Skip to content
Menu

Women’s rights activist heads to Geneva

Women’s rights activist-cum-Good Shepherd Centre Director Juliana Devoy left for Geneva on Friday to speak to the United Nations’ Committee on Economic, Social and Cultural Rights (CESCR) about Macau’s penalties for domestic violence on Thursday and Friday, where she will argue that the government’s classification of domestic violence as a semi-public crime is a violation […]

ARTICLE BY

PUBLISHED

READING TIME

Less than 1 minute Minutes

ARTICLE BY

PUBLISHED

READING TIME

Less than 1 minute Minutes

UPDATED: 22 Dec 2023, 5:50 am

Women’s rights activist-cum-Good Shepherd Centre Director Juliana Devoy left for Geneva on Friday to speak to the United Nations’ Committee on Economic, Social and Cultural Rights (CESCR) about Macau’s penalties for domestic violence on Thursday and Friday, where she will argue that the government’s classification of domestic violence as a semi-public crime is a violation of the International Covenant of Economic, Social and Cultural Rights (ICESCR) enshrined in the Macau Basic Law.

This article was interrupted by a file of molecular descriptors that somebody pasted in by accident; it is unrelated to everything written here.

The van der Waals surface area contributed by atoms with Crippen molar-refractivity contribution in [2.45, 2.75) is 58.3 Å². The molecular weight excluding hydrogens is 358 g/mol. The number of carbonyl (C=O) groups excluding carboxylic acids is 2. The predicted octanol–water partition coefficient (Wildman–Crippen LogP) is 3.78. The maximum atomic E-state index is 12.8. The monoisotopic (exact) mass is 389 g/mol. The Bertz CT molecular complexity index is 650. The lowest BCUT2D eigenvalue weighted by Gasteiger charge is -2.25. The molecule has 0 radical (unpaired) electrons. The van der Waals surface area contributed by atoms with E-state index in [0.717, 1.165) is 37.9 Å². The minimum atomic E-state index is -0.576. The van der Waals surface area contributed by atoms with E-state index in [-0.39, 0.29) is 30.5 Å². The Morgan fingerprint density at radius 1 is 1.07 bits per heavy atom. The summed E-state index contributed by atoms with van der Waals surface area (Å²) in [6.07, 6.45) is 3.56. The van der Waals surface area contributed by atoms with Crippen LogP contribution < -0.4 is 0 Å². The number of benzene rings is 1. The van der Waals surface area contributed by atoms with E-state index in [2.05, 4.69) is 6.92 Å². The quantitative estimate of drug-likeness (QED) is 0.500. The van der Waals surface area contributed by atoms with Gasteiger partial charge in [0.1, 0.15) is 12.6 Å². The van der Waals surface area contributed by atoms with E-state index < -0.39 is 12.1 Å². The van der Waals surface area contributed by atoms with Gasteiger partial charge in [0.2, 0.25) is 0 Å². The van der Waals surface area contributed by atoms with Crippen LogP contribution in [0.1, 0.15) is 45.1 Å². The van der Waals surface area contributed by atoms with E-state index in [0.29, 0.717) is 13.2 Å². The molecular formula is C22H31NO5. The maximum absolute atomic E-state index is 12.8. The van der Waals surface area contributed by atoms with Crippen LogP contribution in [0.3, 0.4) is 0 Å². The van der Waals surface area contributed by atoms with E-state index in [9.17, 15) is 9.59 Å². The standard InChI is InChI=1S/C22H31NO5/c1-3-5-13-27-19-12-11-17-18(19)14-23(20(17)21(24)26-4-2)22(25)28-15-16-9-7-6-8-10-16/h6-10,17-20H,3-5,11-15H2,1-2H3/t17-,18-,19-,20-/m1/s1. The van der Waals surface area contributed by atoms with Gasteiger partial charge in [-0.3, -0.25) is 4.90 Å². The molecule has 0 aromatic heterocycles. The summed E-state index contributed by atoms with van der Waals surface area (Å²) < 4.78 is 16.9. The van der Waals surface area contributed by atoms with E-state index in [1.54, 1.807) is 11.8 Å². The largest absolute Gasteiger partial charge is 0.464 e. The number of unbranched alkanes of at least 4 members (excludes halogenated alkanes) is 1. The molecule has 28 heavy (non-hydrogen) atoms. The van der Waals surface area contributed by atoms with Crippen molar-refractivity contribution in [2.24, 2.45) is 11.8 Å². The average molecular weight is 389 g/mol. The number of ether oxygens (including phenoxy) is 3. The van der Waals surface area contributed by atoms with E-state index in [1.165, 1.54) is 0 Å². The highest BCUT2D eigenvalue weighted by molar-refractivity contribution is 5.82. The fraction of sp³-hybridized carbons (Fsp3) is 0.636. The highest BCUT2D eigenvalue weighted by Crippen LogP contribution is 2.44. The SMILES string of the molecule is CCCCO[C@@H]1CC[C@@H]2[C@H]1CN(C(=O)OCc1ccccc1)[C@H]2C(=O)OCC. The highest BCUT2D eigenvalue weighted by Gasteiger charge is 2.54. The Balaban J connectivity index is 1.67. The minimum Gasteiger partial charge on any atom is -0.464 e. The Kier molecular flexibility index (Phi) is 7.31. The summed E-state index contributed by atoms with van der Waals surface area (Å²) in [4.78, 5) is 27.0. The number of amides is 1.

Devoy told reporters upon departure that while the government has submitted its report to the committee on its efforts to curb domestic violence, the report simply emphasised how the government has provided assistance to domestic violence victims without mentioning the penalties perpetrators face.

The sister also said she had seen many victims suffer emotionally and physically due to abuse at the hands of their spouses. She said the situation should be changed and the government should re-classify domestic violence as a public crime where authorities can take the initiative of taking legal action against the alleged culprit. She also voiced optimism that it will be done in the future.

In addition, the Macau Anti-Domestic Violence Coalition, of which Devoy is a member, said in a statement on Friday that the government’s report on tackling domestic violence was not thorough and factual as it missed several points. The statement pointed out that the government did not hold a second round of consultation when drafting the bill on domestic violence prevention while the report said otherwise, adding the fact that over 6,200 people signed a petition to make domestic violence a public crime was not mentioned in the report.

The coalition also argued that victims of domestic violence do not receive enough help, citing as an example the fact that imported workers are unable to receive legal aid.

The concept of a semi-public crime means that only the victim can take the initiative of taking legal action against the suspect.(macaunews/macaupost)

UPDATED: 22 Dec 2023, 5:50 am

Send this to a friend